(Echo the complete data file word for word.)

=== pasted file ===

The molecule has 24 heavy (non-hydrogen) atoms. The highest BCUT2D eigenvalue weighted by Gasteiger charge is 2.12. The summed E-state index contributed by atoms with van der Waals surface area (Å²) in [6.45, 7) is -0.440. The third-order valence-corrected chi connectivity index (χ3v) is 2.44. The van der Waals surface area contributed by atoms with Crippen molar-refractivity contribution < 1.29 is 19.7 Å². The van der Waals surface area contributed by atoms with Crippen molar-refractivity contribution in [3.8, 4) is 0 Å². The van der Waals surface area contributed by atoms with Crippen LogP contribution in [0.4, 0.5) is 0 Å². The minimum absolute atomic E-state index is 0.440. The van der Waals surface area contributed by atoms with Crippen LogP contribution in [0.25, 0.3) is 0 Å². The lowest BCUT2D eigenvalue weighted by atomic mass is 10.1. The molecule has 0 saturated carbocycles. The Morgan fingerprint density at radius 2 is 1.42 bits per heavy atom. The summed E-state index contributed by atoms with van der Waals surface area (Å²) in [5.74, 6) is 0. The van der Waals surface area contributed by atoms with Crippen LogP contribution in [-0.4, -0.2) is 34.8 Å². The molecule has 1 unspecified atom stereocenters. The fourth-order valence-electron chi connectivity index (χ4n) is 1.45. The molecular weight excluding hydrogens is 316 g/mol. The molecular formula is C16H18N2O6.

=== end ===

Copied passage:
The molecule has 24 heavy (non-hydrogen) atoms. The highest BCUT2D eigenvalue weighted by Gasteiger charge is 2.12. The summed E-state index contributed by atoms with van der Waals surface area (Å²) in [6.45, 7) is -0.440. The third-order valence-corrected chi connectivity index (χ3v) is 2.44. The van der Waals surface area contributed by atoms with Crippen molar-refractivity contribution < 1.29 is 19.7 Å². The van der Waals surface area contributed by atoms with Crippen molar-refractivity contribution in [3.8, 4) is 0 Å². The van der Waals surface area contributed by atoms with Crippen LogP contribution in [0.4, 0.5) is 0 Å². The minimum absolute atomic E-state index is 0.440. The van der Waals surface area contributed by atoms with Crippen LogP contribution in [0.25, 0.3) is 0 Å². The lowest BCUT2D eigenvalue weighted by atomic mass is 10.1. The molecule has 0 saturated carbocycles. The Morgan fingerprint density at radius 2 is 1.42 bits per heavy atom. The summed E-state index contributed by atoms with van der Waals surface area (Å²) in [5.74, 6) is 0. The van der Waals surface area contributed by atoms with Crippen LogP contribution in [-0.4, -0.2) is 34.8 Å². The molecule has 1 unspecified atom stereocenters. The fourth-order valence-electron chi connectivity index (χ4n) is 1.45. The molecular weight excluding hydrogens is 316 g/mol. The molecular formula is C16H18N2O6.